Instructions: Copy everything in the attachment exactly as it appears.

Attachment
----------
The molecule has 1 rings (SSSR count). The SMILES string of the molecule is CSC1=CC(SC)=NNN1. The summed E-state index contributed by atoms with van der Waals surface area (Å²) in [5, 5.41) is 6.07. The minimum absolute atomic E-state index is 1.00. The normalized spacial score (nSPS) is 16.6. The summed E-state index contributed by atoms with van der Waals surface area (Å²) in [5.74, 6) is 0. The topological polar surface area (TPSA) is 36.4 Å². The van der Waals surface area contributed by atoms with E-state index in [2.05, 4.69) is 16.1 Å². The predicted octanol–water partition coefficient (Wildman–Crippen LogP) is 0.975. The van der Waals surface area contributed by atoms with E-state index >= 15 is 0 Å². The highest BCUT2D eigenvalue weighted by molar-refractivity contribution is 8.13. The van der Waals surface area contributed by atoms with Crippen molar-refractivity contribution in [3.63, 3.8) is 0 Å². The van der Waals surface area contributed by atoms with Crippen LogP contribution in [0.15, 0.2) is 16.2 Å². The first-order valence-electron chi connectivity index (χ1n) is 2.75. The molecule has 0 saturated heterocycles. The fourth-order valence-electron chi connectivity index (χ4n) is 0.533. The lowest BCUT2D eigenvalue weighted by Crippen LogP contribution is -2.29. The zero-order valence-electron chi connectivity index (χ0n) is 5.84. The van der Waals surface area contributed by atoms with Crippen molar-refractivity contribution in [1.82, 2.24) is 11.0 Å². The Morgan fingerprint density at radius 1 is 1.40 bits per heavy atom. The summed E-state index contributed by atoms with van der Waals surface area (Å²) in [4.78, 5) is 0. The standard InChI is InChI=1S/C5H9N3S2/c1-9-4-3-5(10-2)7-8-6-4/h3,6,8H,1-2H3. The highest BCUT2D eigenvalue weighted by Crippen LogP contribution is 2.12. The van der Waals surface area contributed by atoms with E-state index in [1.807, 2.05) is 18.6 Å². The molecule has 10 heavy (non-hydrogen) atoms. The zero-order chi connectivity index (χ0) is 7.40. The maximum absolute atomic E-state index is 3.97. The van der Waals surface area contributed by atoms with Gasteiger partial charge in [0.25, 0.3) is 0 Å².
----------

The molecule has 1 rings (SSSR count). The SMILES string of the molecule is CSC1=CC(SC)=NNN1. The summed E-state index contributed by atoms with van der Waals surface area (Å²) in [5, 5.41) is 6.07. The minimum absolute atomic E-state index is 1.00. The normalized spacial score (nSPS) is 16.6. The summed E-state index contributed by atoms with van der Waals surface area (Å²) in [5.74, 6) is 0. The topological polar surface area (TPSA) is 36.4 Å². The van der Waals surface area contributed by atoms with E-state index in [2.05, 4.69) is 16.1 Å². The predicted octanol–water partition coefficient (Wildman–Crippen LogP) is 0.975. The van der Waals surface area contributed by atoms with E-state index >= 15 is 0 Å². The highest BCUT2D eigenvalue weighted by molar-refractivity contribution is 8.13. The van der Waals surface area contributed by atoms with Crippen molar-refractivity contribution in [3.63, 3.8) is 0 Å². The van der Waals surface area contributed by atoms with Crippen LogP contribution in [0.15, 0.2) is 16.2 Å². The first-order valence-electron chi connectivity index (χ1n) is 2.75. The molecule has 0 saturated heterocycles. The fourth-order valence-electron chi connectivity index (χ4n) is 0.533. The lowest BCUT2D eigenvalue weighted by Crippen LogP contribution is -2.29. The zero-order valence-electron chi connectivity index (χ0n) is 5.84. The van der Waals surface area contributed by atoms with Crippen molar-refractivity contribution in [1.82, 2.24) is 11.0 Å². The Morgan fingerprint density at radius 1 is 1.40 bits per heavy atom. The summed E-state index contributed by atoms with van der Waals surface area (Å²) in [4.78, 5) is 0. The standard InChI is InChI=1S/C5H9N3S2/c1-9-4-3-5(10-2)7-8-6-4/h3,6,8H,1-2H3. The highest BCUT2D eigenvalue weighted by Crippen LogP contribution is 2.12. The van der Waals surface area contributed by atoms with E-state index in [1.807, 2.05) is 18.6 Å². The molecule has 10 heavy (non-hydrogen) atoms. The zero-order chi connectivity index (χ0) is 7.40. The maximum absolute atomic E-state index is 3.97. The van der Waals surface area contributed by atoms with Gasteiger partial charge in [0.25, 0.3) is 0 Å².